About Saronimo

Sara is a freelance writer living in London. She graduated from the University of Nottingham where she studied Mathematics, the language of nature. Since then, she has worked in the world of high finance and is an investment writer and has written business articles and bar restaurant reviews. Her interests outside of that include travel, snowboarding, learning and sensual pleasure. She thinks if she speaks about herself in the third person; it makes her sound more authoritative.

Veolia Wildlife Photographer of the Year 2011

On the Tracks of a Coyote - Martin Cooper

On the Tracks of a Coyote - Martin Cooper, Urban Wildlife

The Wildlife Photographer of the Year exhibition returns to the Natural History Museum for its 47th year. In the company of the winning entries, I moved through the sky, the sea, met animals in their habitat, devoid of colour and saw the creatures through urban eyes. 

Owned jointly by BBC Wildlife Magazine and The Natural history Museum and with over 41,000 entries from 95 countries, the £10,000 prize is much coveted. But not more so than being named the Veolia Wildlife Photographer of the year by the esteemed judging panel. 

Eased in gently with our kin, the mammals, the images are faultless in their skill, as well as plunging us into the sea with Polar bears and a glistening blue whale feasting on krill. 

A notable category for me was Wildscapes – a selection of the finest landscapes on earth. The ethereal glow from Stephane Vetter’s winning shot Celestial Arch combined with the Denis Budkov’s shot of the Klyuchevskaya eruption in 2009 make for an unworldly and explosive category.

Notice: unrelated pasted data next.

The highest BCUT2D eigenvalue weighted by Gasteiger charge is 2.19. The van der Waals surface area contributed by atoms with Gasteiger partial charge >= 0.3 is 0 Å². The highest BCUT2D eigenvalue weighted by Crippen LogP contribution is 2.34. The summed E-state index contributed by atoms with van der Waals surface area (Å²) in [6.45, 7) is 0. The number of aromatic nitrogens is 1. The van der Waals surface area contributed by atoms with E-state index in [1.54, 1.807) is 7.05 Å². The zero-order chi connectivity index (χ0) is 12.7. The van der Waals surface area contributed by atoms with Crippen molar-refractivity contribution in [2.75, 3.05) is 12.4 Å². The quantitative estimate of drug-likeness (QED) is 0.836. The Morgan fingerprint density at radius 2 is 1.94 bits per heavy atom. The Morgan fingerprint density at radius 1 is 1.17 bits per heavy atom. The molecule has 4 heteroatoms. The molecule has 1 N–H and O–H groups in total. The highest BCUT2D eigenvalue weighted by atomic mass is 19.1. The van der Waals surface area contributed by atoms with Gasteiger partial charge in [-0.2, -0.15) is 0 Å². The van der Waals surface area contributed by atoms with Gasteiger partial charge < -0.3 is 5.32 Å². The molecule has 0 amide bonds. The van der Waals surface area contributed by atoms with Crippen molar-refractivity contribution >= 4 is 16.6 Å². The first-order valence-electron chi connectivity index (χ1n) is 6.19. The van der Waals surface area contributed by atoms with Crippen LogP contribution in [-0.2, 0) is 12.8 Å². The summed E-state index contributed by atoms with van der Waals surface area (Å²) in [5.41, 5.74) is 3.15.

Nature in Black and White strips away everything but composition, quality and intensity. The winner of the category is the Irish photographer Peter Delany with Big Foot, a subtly lit shot of an elephant’s foot detailing each wrinkle and hair. 

The animals stare unnervingly back at us in Animal Portraits. The winning image, Sinuousness, by Marc Colombo, contrasts the sharpness of the grass snake with the motion blur of the water caused by a long shutter speed, showing he is not just adept with a camera, but light on his feet. The runner up, Trust, by Klaus Echle is a personal favourite of mine. A female fox gazes expectantly at the viewer with no indication of aggression or fear. 

The Young Photographers are split into three sections, under 10, 11-14 and 15-17. Each one could perhaps only be picked out as a young photographer by the naivety of the image, and I mean that in the nicest possible way. While the adult photographers will wait for days to catch one ant on a leaf, children don’t have the patience. What they do give us is birds sharing an oyster, animals cooling off underneath an irrigation system in the middle-eastern, midday sun and a bee tentatively entering a magnolia flower.  Lessons of detail and enjoyment as good as any we can learn from children.